DuckDuckGo’s privacy-focused Mac browser is now available for public beta testing

DuckDuckGo is rolling out its web browsing app for Mac users as an open beta test. Designed for privacy, the app was announced back in April as a closed beta, but is now available for all Mac users to try before its official public launch.

The desktop browser includes the same built-in protections we’ve seen already featured in DuckDuckGo’s mobile apps, combining DuckDuckGo’s search engine, defenses against third-party tracking, cookie pop-up protection, and its popular one-click data clearing ‘Fire Button.’

Some additional features have been added to the browser (version 0.30) since its original announcement. Now users can try Duck Player, a feature that protects users from targeted ads and cookies while watching YouTube content. Ads viewed within the Duck Player will not be personalized, which DuckDuckGo claims actually removed most YouTube ads as a result during testing. YouTube will still register your views, but content watched through Duck Player won’t contribute to your YouTube advertising profile.

Pinned tabs and a new bookmarks bar have been included to address feedback from early beta testing, as well as a way to view your locally stored browsing history. DuckDuckGo’s Cookie Consent Pop-Up Manager is also available which works on about 50 percent of sites (with more to come) to automatically choose the most private option and spare users from the annoying pop-up messages. The app also lets you activate DuckDuckGo Email Protection on the desktop to better protect your inbox with email tracker blocking.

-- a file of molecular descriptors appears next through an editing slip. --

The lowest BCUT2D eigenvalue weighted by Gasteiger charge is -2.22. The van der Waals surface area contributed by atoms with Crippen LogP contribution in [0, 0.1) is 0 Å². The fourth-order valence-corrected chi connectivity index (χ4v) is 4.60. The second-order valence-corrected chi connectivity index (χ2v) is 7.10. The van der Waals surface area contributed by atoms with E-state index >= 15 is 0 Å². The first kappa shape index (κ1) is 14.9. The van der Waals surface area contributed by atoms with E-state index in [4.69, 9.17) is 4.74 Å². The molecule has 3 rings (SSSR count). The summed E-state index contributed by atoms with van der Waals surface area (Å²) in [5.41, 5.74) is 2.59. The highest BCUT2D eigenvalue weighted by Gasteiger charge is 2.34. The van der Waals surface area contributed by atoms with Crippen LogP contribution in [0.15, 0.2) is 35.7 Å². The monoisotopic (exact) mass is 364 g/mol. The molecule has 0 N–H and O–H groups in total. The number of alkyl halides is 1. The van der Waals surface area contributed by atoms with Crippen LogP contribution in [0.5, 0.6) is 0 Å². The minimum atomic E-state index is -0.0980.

An improvement has also been made to DuckDuckGo for Mac’s tracker blocking. While the browser already blocked ads that use invasive tracking before they even load, the browser will now also clear the distracting whitespace left behind by those missing ads, giving users a cleaner workspace without the need for a more dedicated ad blocker.

DuckDuckGo for Mac is based on the WebKit rendering engine used by Safari, which the company claims allows it to use “about 60 percent less data” than Chrome. If you’re tempted to give it a whirl, you can import bookmarks and passwords from your existing browser into the DuckDuckGo for Mac beta, with additional password protection provided via the integration of Bitwarden, an open-source password manager. Bitwarden users will be able to activate this feature within the DuckDuckGo browser settings in the coming weeks. DuckDuckGo for mac already supports 1Password’s universal autofill feature.

DuckDuckGo affirmed that a Windows version of the application is still in development and is currently being tested in an early friends and family beta. A private waitlisted beta is “expected in the coming months.”